Although I usually remain mired in books dedicated to the Eastern Front of the Second World War, when offered the opportunity to receive an advance reader’s copy of ‘The Guns at Last Light’, I was happy to dive into the history of the Western Front. For all the praise the previous two volumes written by Atkinson received I was expecting something out of the ordinary. That, unfortunately, was not what I found. Speaking as someone who has studied history and the Second World War for over a decade, this is a good book for hobbyists and those new to the topic, but nothing groundbreaking. One can easily tell this is a journalistic effort (akin to what Max Hastings has written previously) as the author deals with the equivalent of sound bites of information. Atkinson all too often relies on emotional narratives to tell a story many are already familiar with. Without the superfluous information that can be found on practically every page (needless descriptions of the sky and ground, or counting the paper plates, napkins, and bottles of alcohol needed for the participants of the Yalta conference), this book could have been reduced by 100-200 pages and still retained its readability and fluid historical narrative.
Coming in at 640 pages, this is a book that will take you days if not weeks to finish. For those unfamiliar with the Second World War or the Western Front, this makes for a good grounding and introduction. Some of the most interesting passages discuss and showcase the troubles Eisenhower encountered in Europe while dealing with the likes of British and French commanders whose egos often took center stage. Too often their ineptitude and callous disregard for their allies resulted in missed opportunities and needless casualties straining relations and nerves on a daily basis. Combined with logistical difficulties that took numerous divisions out of the line and held up offensive operations along the front, the achievements of the allies need to be lauded when seen for what they were able to overcome. Descriptions of the more important battles – Normandy, Market Garden, Hürtgen Forest, and the Ardennes offensive – get the usual majority of attention. But other operations are also touched on with allied failures and missed opportunities coming to the forefront of what little analysis is offered. I was surprised to see the limited coverage of the liberation of concentration and labor camps; at most one or two dozen pages were devoted to the discovery of the genocidal campaign waged by the Third Reich.
Atkinson commands a wide range of knowledge when it comes to the history of the Western Front and the bibliography and endnotes attest to that. Unfortunately, the best he can do is regurgitate all that information for his readers while practically omitting any analytical conclusions. What analysis there is usually comes from quotes of participants, ranging from the highest echelons of the military and government to the average private in a foxhole. The end result is that while at times there is some analysis for why the allies were successful in their operations (again, mainly relying on quotes and opinions of participants and at times historians) there is an obvious lack of such scrutiny for the axis. Furthermore, when stepping outside of the Western Front there is an obvious lack of context.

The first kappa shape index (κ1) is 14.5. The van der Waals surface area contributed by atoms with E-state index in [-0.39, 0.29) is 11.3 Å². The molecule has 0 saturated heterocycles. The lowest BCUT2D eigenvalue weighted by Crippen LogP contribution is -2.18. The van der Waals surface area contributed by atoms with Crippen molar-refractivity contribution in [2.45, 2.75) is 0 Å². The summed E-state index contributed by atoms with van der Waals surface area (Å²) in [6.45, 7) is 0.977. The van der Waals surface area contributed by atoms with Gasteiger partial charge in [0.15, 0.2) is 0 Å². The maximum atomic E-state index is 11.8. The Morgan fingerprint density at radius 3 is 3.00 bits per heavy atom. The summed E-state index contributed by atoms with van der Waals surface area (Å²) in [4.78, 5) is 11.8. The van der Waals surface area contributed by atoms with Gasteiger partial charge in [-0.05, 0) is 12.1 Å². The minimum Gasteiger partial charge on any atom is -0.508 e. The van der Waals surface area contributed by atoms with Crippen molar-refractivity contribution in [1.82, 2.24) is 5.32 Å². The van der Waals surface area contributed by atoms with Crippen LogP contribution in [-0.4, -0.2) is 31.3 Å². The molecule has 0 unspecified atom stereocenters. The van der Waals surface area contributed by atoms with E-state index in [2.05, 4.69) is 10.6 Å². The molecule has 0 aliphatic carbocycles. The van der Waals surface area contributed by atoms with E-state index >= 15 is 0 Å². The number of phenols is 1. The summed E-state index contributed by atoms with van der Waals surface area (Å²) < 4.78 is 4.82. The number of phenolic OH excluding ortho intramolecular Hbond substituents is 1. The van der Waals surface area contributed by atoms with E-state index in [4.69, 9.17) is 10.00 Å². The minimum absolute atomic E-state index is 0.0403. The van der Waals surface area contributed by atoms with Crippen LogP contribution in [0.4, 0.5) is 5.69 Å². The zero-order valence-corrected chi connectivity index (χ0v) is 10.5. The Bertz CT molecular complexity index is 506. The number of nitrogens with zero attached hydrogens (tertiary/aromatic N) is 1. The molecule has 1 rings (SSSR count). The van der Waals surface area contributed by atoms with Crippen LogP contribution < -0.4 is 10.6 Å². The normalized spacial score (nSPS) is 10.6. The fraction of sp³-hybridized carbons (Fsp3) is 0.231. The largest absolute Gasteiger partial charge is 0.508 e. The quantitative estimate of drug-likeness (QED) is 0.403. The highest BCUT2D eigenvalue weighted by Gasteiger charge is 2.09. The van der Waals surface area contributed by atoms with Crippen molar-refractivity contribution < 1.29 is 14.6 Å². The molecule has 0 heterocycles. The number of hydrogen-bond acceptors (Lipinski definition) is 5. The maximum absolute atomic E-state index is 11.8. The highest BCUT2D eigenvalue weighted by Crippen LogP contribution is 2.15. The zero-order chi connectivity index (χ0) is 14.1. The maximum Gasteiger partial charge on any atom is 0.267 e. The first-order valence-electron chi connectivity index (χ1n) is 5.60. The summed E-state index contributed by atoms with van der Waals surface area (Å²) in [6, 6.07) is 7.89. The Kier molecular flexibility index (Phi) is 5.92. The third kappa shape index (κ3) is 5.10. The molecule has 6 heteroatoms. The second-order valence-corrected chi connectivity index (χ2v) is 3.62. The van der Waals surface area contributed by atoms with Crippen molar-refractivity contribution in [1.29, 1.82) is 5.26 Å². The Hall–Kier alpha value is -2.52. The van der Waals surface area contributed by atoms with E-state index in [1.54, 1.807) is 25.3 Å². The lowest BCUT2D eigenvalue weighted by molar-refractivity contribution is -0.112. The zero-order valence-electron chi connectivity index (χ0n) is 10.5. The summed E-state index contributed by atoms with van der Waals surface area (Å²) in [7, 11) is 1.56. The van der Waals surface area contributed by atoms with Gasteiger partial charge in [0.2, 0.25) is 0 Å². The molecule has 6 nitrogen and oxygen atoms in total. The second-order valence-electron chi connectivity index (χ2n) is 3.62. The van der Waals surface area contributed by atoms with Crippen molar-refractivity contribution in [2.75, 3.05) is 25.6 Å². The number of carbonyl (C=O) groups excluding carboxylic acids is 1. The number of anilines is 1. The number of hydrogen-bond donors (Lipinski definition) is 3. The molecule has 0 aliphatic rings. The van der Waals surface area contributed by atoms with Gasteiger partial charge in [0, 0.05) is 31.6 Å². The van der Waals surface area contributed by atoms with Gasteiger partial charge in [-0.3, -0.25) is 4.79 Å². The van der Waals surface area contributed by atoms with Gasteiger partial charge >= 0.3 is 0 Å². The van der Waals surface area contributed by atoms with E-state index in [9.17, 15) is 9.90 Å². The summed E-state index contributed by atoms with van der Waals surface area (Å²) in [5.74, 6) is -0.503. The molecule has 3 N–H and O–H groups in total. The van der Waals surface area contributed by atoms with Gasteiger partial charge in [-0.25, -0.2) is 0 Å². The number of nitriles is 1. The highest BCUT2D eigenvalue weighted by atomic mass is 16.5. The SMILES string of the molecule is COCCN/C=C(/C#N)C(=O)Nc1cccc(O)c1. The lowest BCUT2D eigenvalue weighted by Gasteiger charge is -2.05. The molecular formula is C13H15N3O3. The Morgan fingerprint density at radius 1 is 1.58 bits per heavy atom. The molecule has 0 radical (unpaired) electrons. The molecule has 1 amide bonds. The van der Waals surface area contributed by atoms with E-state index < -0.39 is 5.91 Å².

The Eastern Front is mentioned numerous times throughout this volume. The harsh conditions German formations experienced against the Red Army are often the barometer which German soldiers measure the western allies against. In one case, during operation Market Garden, a German soldier comments that he’s fought a battle harder than any he experienced in Russia. Unfortunately, there’s no way to know exactly what he experienced on the Eastern Front; thus there is no real way to qualify this statement with what we know about the Eastern Front. As much as this quote adds to our understanding of the violence that was encountered, the reader is also left wanting more and not knowing how to contextualize what he’s just read. While this is a rather minor point, similar weaknesses are evident throughout the text. Another example is when discussing the offensive in the Ardennes. Instead of pointing out that the allies asked the Red Army to move up their offensive in January to help alleviate the damage done by the German attack, the author contends that the German forces utilized in the Ardennes made possible the success of the Soviet January offensive. This is a rather cheap attempt to make amends for the mistakes the western allies made and make further sense of the casualties they suffered.
Nevertheless, for all its faults and weaknesses ‘The Guns at Last Light’ showcases that the ‘clean’ war of good vs. evil that is so often portrayed in the media was hardly the case on the ground. The liberation of Europe was a multi-faceted event that took the lives of hundreds of thousands on both sides and extended the suffering to the civilian sector at every step of the way – from allied bombing raids to German and allied reprisals. Those interested in an introduction to the western allied campaign in Europe would do well to invest in this volume while keeping in mind that this is still a 640 page tip of a much larger iceberg.